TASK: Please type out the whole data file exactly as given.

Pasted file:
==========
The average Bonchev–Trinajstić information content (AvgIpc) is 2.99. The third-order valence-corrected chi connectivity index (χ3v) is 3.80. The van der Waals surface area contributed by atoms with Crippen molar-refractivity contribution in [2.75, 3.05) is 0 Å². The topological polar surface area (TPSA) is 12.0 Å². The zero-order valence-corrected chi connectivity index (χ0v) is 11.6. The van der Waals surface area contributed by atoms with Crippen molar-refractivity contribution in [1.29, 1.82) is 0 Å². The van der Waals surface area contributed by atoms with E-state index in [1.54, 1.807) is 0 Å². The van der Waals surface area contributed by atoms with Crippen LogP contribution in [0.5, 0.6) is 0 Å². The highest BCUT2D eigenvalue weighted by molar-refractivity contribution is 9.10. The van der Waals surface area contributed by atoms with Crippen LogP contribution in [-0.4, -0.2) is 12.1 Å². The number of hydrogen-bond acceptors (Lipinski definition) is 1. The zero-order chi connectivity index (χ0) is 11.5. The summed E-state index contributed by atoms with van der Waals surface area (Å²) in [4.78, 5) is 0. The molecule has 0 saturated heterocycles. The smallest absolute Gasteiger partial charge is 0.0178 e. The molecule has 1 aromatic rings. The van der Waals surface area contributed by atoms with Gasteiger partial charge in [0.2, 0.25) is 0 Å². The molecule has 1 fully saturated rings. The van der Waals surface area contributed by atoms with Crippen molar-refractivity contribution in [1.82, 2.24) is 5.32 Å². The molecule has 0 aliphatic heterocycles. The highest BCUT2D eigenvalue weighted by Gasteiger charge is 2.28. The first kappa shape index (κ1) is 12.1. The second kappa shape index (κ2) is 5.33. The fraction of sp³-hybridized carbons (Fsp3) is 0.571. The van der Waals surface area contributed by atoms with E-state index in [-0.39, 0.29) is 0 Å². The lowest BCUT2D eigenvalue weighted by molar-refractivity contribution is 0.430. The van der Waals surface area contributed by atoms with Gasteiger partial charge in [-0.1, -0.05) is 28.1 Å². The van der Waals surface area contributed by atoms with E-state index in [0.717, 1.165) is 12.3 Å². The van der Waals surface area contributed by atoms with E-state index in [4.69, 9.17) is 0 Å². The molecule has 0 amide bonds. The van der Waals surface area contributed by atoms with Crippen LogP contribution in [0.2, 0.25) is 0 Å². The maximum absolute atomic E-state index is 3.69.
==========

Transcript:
The average Bonchev–Trinajstić information content (AvgIpc) is 2.99. The third-order valence-corrected chi connectivity index (χ3v) is 3.80. The van der Waals surface area contributed by atoms with Crippen molar-refractivity contribution in [2.75, 3.05) is 0 Å². The topological polar surface area (TPSA) is 12.0 Å². The zero-order valence-corrected chi connectivity index (χ0v) is 11.6. The van der Waals surface area contributed by atoms with Crippen molar-refractivity contribution in [1.29, 1.82) is 0 Å². The van der Waals surface area contributed by atoms with E-state index in [1.54, 1.807) is 0 Å². The van der Waals surface area contributed by atoms with Crippen LogP contribution in [0.5, 0.6) is 0 Å². The highest BCUT2D eigenvalue weighted by molar-refractivity contribution is 9.10. The van der Waals surface area contributed by atoms with Crippen LogP contribution in [-0.4, -0.2) is 12.1 Å². The number of hydrogen-bond acceptors (Lipinski definition) is 1. The zero-order chi connectivity index (χ0) is 11.5. The summed E-state index contributed by atoms with van der Waals surface area (Å²) in [4.78, 5) is 0. The molecule has 0 saturated heterocycles. The smallest absolute Gasteiger partial charge is 0.0178 e. The molecule has 1 aromatic rings. The van der Waals surface area contributed by atoms with Gasteiger partial charge in [0.2, 0.25) is 0 Å². The molecule has 1 fully saturated rings. The van der Waals surface area contributed by atoms with Crippen molar-refractivity contribution in [1.82, 2.24) is 5.32 Å². The molecule has 0 aliphatic heterocycles. The highest BCUT2D eigenvalue weighted by Gasteiger charge is 2.28. The first kappa shape index (κ1) is 12.1. The second kappa shape index (κ2) is 5.33. The fraction of sp³-hybridized carbons (Fsp3) is 0.571. The van der Waals surface area contributed by atoms with E-state index in [-0.39, 0.29) is 0 Å². The lowest BCUT2D eigenvalue weighted by molar-refractivity contribution is 0.430. The van der Waals surface area contributed by atoms with Gasteiger partial charge in [-0.1, -0.05) is 28.1 Å². The van der Waals surface area contributed by atoms with E-state index in [0.717, 1.165) is 12.3 Å². The van der Waals surface area contributed by atoms with E-state index in [4.69, 9.17) is 0 Å². The molecule has 0 amide bonds. The van der Waals surface area contributed by atoms with Crippen LogP contribution in [0.2, 0.25) is 0 Å². The maximum absolute atomic E-state index is 3.69.